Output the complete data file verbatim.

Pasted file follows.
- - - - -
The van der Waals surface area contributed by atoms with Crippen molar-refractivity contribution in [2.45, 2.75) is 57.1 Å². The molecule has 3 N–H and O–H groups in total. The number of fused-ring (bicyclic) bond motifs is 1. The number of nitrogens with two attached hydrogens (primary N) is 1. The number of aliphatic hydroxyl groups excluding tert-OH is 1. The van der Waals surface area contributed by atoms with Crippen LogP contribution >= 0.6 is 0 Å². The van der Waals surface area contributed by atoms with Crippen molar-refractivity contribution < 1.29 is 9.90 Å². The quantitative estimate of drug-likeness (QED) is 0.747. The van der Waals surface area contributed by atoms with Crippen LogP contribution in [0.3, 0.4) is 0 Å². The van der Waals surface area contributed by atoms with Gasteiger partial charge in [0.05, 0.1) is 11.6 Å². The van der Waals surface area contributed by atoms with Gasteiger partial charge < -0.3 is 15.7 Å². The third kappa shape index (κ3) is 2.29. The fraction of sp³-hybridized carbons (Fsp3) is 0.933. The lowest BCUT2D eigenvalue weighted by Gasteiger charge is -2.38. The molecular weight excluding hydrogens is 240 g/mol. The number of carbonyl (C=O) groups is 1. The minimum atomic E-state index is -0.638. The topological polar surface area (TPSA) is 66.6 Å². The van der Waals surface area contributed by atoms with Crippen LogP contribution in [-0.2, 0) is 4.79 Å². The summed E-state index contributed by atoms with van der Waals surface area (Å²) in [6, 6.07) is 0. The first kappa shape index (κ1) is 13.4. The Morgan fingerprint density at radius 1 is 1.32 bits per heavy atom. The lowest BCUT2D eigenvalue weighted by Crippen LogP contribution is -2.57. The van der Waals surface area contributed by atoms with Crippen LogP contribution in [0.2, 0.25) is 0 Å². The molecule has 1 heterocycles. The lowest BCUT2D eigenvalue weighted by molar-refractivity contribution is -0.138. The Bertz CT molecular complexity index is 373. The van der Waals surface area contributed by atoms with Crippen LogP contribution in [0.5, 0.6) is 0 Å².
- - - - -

The van der Waals surface area contributed by atoms with Crippen molar-refractivity contribution in [2.45, 2.75) is 57.1 Å². The molecule has 3 N–H and O–H groups in total. The number of fused-ring (bicyclic) bond motifs is 1. The number of nitrogens with two attached hydrogens (primary N) is 1. The number of aliphatic hydroxyl groups excluding tert-OH is 1. The van der Waals surface area contributed by atoms with Crippen LogP contribution >= 0.6 is 0 Å². The van der Waals surface area contributed by atoms with Crippen molar-refractivity contribution < 1.29 is 9.90 Å². The quantitative estimate of drug-likeness (QED) is 0.747. The van der Waals surface area contributed by atoms with Crippen LogP contribution in [0.3, 0.4) is 0 Å². The van der Waals surface area contributed by atoms with Gasteiger partial charge in [0.05, 0.1) is 11.6 Å². The van der Waals surface area contributed by atoms with Gasteiger partial charge < -0.3 is 15.7 Å². The third kappa shape index (κ3) is 2.29. The fraction of sp³-hybridized carbons (Fsp3) is 0.933. The lowest BCUT2D eigenvalue weighted by Gasteiger charge is -2.38. The molecular weight excluding hydrogens is 240 g/mol. The number of carbonyl (C=O) groups is 1. The minimum atomic E-state index is -0.638. The topological polar surface area (TPSA) is 66.6 Å². The van der Waals surface area contributed by atoms with Crippen LogP contribution in [-0.2, 0) is 4.79 Å². The summed E-state index contributed by atoms with van der Waals surface area (Å²) in [6, 6.07) is 0. The first kappa shape index (κ1) is 13.4. The Morgan fingerprint density at radius 1 is 1.32 bits per heavy atom. The lowest BCUT2D eigenvalue weighted by Crippen LogP contribution is -2.57. The van der Waals surface area contributed by atoms with Crippen LogP contribution in [0.2, 0.25) is 0 Å². The molecule has 1 heterocycles. The lowest BCUT2D eigenvalue weighted by molar-refractivity contribution is -0.138. The Bertz CT molecular complexity index is 373. The van der Waals surface area contributed by atoms with Crippen LogP contribution in [0.5, 0.6) is 0 Å².